Another truck question

Discussion in 'Modeling Tips' started by skyraider, Jun 9, 2022.

  1. Neat truck Paul. That is really small for Oshkosh. The small ones like that had cabs built by International.

    The tank looks believable enough like it is. I like that you added the lever for the tailgate latch. My only question is the chains at the top of tailgate. There are two way and three way tailgates. But on a truck like that the tailgate would have to be pushed up to be closed if the chains are at the top. That would take some muscle.

    Hinged top and chains at the bottom would be more likely. But other than that it’s a great looking old truck. Can’t wait to see it painted up.
    Ozarktraveler likes this.
  2. skyraider

    skyraider Member


    It's a Sheepscot model with a cast aftermarket dumpbed that was also by Sheepscot--just not part of the original model. The instructions give you nothing regarding frame length, rear axle location, mounting of a bed, etc., etc. You have to guess and use your imagination on all of that. Thanks for the input. Maybe I'll keep the tank.

    These tended to have longer frames due to the fact that they were often used in snowplow work. The leverage you mentioned due to the frame length is one consideration, as is the mechanism for the plow that mounts behind the cab. Being in Texas, a snowplow does me no good, so I put the tank there.


    Paul Moore
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  3. skyraider

    skyraider Member

    Steve, not knowing much about trucks, I just went by the photos I found. One photo is attached. The hinge and chains are both at the top. It looked odd to me too, but that's what I found.


  4. skyraider

    skyraider Member

    I worked my way through high school and college on a road construction crew shoveling asphalt and concrete and running a jackhammer 10 to 12 hours a day for seven summers. Dump trucks were on the job continually, but not something I paid that much attention to. Thinking back on it, there was a time or two where we would treat the tailgate as a two way by knocking out the hinge pin and leaving the latches secured. This way you could have it partially open from the top instead of the bottom and stand in the bed and shovel asphalt out the back to the desired location (standing in 350 degree hot mix on a summer day in Dallas was not much fun!!!!). We used the chains to set the level of the tailgate and keep it there.

    The chains on the blue truck are probably to keep the tailgate at a certain level or height when doing something like that. They may not be actual safety chains. The chains on the truck I'm building could work like that, as well. They're in the secured position and not in use, so I think it's ok.

    But thanks for the input, Steve, catching a potential mistake, and making me think about this a little more!!!!! If you disagree with my assessment, please tell me. I'd rather fix something before it has paint on it.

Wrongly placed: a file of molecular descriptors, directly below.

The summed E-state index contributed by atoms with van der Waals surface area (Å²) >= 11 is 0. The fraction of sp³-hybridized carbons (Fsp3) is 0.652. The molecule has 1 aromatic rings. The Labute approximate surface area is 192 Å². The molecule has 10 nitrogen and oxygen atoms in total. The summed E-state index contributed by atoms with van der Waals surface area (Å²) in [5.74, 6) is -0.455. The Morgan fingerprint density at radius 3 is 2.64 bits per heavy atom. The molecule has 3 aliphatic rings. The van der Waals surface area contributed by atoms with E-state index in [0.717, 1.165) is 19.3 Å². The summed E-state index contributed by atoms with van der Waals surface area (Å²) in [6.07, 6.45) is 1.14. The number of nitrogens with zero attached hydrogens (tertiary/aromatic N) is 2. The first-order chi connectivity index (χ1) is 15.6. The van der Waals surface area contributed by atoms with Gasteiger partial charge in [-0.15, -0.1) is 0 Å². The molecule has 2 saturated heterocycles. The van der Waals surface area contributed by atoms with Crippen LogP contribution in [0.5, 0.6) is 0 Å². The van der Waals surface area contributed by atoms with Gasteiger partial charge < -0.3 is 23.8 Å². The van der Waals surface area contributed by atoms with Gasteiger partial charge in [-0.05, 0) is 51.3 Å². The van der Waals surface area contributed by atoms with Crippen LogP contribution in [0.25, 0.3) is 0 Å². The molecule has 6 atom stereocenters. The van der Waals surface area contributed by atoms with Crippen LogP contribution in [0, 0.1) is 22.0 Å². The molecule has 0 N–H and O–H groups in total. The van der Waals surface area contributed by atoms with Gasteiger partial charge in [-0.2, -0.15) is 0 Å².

Last edited: Aug 21, 2022
  5. I think you are on the right track Paul. I like the one in your picture. I actually drove a small dump truck for a while years ago with top chains that would hold the tailgate flat or angled. But it was a small bed on it and one person could shut it if they had to.
    The bottom mounted chains hold the gate open at a set distance tailgating stone in a parking lot, driveway etc… For stockpiling stone or bulk excavation unloading.
    I’d keep it like it is and never give it a thought Paul.
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  6. skyraider

    skyraider Member

    Thanks, Steve.
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  7. skyraider

    skyraider Member

    Still needs taillights, headlight lenses, weathering, etc., but it's getting there. Since it's an Oshkosh truck, it will be on the Colorado portion of the layout. If any of you truck aficianados see anything that's missing, please let me know.

    Thanks!!!! IMG_5868.JPG IMG_5867.JPG Untitled-1 copy.jpg Untitled-2 copy.jpg
  8. Turned out great.
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  9. geep07

    geep07 Member

    Yeah, There is something missing, It needs to be on my layout!
  10. skyraider

    skyraider Member

    Thanks to both of you. By the way, the tank behind the cab was made out of a spent .22 casing.
    Ozarktraveler and modeltruckshop like this.
  11. that’s great. That’s the kind of creative scrounging I enjoy.
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  12. skyraider

    skyraider Member

    Yeah...there's a box of pieces and parts in the railroad room--just all kinds of stuff--that I look through when I'm building things. You never know what might be useful.
    Joe Lovett and Ozarktraveler like this.

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